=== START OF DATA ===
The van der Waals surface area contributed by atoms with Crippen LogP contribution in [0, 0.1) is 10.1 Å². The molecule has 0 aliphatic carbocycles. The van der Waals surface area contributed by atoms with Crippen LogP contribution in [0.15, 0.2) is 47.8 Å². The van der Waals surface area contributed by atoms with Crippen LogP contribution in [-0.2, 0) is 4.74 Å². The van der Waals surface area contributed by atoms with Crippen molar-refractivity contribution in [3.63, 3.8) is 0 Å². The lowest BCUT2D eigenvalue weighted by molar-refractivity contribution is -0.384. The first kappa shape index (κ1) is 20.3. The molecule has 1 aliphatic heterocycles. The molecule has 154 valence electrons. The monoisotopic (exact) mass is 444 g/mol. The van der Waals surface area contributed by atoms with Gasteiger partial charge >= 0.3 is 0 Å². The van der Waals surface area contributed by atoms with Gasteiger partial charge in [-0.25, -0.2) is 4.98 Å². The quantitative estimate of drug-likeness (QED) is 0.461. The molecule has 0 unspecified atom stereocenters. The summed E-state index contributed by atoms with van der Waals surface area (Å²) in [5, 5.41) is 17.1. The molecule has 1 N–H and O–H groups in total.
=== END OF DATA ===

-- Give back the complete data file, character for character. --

The van der Waals surface area contributed by atoms with Crippen LogP contribution in [0, 0.1) is 10.1 Å². The molecule has 0 aliphatic carbocycles. The van der Waals surface area contributed by atoms with Crippen LogP contribution in [0.15, 0.2) is 47.8 Å². The van der Waals surface area contributed by atoms with Crippen LogP contribution in [-0.2, 0) is 4.74 Å². The van der Waals surface area contributed by atoms with Crippen molar-refractivity contribution in [3.63, 3.8) is 0 Å². The lowest BCUT2D eigenvalue weighted by molar-refractivity contribution is -0.384. The first kappa shape index (κ1) is 20.3. The molecule has 1 aliphatic heterocycles. The molecule has 154 valence electrons. The monoisotopic (exact) mass is 444 g/mol. The van der Waals surface area contributed by atoms with Gasteiger partial charge >= 0.3 is 0 Å². The van der Waals surface area contributed by atoms with Gasteiger partial charge in [-0.25, -0.2) is 4.98 Å². The quantitative estimate of drug-likeness (QED) is 0.461. The molecule has 0 unspecified atom stereocenters. The summed E-state index contributed by atoms with van der Waals surface area (Å²) in [5, 5.41) is 17.1. The molecule has 1 N–H and O–H groups in total.